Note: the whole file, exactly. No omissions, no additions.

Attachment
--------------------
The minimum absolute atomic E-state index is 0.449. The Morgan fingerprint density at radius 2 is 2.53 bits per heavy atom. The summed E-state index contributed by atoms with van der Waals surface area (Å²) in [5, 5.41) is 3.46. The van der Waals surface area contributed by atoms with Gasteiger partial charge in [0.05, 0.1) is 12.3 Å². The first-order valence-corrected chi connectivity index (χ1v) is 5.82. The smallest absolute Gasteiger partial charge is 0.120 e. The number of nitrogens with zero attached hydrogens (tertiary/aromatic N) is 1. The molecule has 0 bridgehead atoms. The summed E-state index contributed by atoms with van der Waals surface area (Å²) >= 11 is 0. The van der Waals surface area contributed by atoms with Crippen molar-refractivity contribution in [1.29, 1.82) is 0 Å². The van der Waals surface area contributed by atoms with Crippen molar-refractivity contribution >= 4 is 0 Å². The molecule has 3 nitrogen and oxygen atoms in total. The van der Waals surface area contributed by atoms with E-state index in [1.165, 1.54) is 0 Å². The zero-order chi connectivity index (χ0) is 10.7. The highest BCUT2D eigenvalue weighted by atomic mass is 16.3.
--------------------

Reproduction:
The minimum absolute atomic E-state index is 0.449. The Morgan fingerprint density at radius 2 is 2.53 bits per heavy atom. The summed E-state index contributed by atoms with van der Waals surface area (Å²) in [5, 5.41) is 3.46. The van der Waals surface area contributed by atoms with Gasteiger partial charge in [0.05, 0.1) is 12.3 Å². The first-order valence-corrected chi connectivity index (χ1v) is 5.82. The smallest absolute Gasteiger partial charge is 0.120 e. The number of nitrogens with zero attached hydrogens (tertiary/aromatic N) is 1. The molecule has 0 bridgehead atoms. The summed E-state index contributed by atoms with van der Waals surface area (Å²) >= 11 is 0. The van der Waals surface area contributed by atoms with Crippen molar-refractivity contribution in [1.29, 1.82) is 0 Å². The van der Waals surface area contributed by atoms with Crippen molar-refractivity contribution >= 4 is 0 Å². The molecule has 3 nitrogen and oxygen atoms in total. The van der Waals surface area contributed by atoms with E-state index in [1.165, 1.54) is 0 Å². The zero-order chi connectivity index (χ0) is 10.7. The highest BCUT2D eigenvalue weighted by atomic mass is 16.3.